Dieter Establishes Capstone Design Enhancement Fund

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Dr. George E. Dieter, Jr.

Department of Mechanical Engineering Professor Emeritus George E. Dieter, Jr. and his wife Nancy Dieter have established the Capstone Design Enhancement Fund through the University of Maryland College Park Foundation to support the department's unique student engineering design curriculum.

Every semester, mechanical engineering seniors enroll in the ENME 472 Integrated Product and Process Development course. This capstone design course enables students to synthesize the skills and knowledge they have developed during their undergraduate coursework, and during the semester, they work in collaborative teams to select, design, build, and present a working prototype for a unique product that solves an engineering problem.

The capstone design course not only challenges students' engineering know-how, but fosters creative thinking, collaboration and problem solving. The course's main project also offers students a taste of entrepreneurship by incorporating business strategies such as target market and consumer requirement analysis to create a more marketable prototype. The semester-long project culminates when students present their prototypes to faculty, staff, and special visitors during the semi-annual Design Day.

Dieter has been involved with teaching the mechanical engineering capstone design course since becoming the Dean of Engineering at the University of Maryland in 1977. At that time, Dieter said, there was very little curriculum devoted to the design process and fewer resources were available for students taking the capstone design program.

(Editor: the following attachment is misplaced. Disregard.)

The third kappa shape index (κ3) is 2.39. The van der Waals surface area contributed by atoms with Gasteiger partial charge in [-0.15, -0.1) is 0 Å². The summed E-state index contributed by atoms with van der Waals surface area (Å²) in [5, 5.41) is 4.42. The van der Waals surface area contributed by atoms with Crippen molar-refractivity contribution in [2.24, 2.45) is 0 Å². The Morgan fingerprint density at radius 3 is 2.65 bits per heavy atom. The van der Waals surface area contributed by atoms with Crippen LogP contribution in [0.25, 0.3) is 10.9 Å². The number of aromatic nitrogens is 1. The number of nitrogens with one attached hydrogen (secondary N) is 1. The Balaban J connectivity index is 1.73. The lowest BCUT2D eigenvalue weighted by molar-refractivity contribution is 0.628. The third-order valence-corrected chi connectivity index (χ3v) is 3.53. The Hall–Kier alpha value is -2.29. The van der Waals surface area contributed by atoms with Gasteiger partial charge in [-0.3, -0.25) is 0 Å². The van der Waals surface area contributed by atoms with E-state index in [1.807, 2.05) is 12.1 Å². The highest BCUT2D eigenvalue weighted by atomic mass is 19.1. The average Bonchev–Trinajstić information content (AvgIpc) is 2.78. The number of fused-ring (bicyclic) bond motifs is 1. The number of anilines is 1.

Since then, Dieter has literally written the book on the engineering design process: Engineering Design: A Materials and Processing Approach. The book, first published in 1983, is now in its fifth edition, and since the fourth edition, published in 2009, it has been co-authored with fellow Department of Mechanical Engineering Professor Linda C. Schmidt, one of the department's leaders in engineering design curriculum.

Many of the students in the capstone design course have never been involved with a hands-on building or engineering project, explained Dieter, and this course gives them not only an opportunity to develop their engineering skills, but gives them experience working in teams. The students also learn how to quickly find new information to apply to a problem and gain an introduction to the use of patent literature.

"They think more creatively in a focused way," said Dieter. "They [learn] to make decisions based on logic, rather than intuition. These skills apply to a wide variety of work experience, not just engineering."

Over the years, the capstone design course has developed a more structured approach, and student projects have become broader in scope and variety. Today, approximately 300 students participate in the capstone design course each year, and the diversity among student projects has increased each semester.

The most recent Design Day, held May 7, 2013, hosted 31 student teams demonstrating prototypes from an autonomous, gutter cleaning device and heated insoles that used piezoelectric technology, to a fully functional, mechanical system to chlorinate flowing water for drinking and a wind powered, portable generator.

The student projects coming out of the program are an impressive display of the engineering skills students have learned, but they also require a variety of resources such as reference materials, tools, testing equipment and software that stretches the program's existing resources.

"They require resources that are beyond that of other lab based courses," said Dieter, and this challenge is one of the reasons he has decided to create the Capstone Design Enhancement Fund.

The students' projects often require special software, testing facilities, small pieces of equipment, and print and reference materials that cannot easily be determined before the start of each semester. Dieter said that the goal of this fund is to make these kinds of resources more readily available to the students and provide support for resources in all design courses.

Dieter cannot stress enough the value of this curriculum, and its impact on students' experience with engineering. He has talked to many mechanical engineering alumni over the years, and even when the course was not as robust as it is now, graduates looked back on the experience as a highlight of their four years.

Published October 24, 2013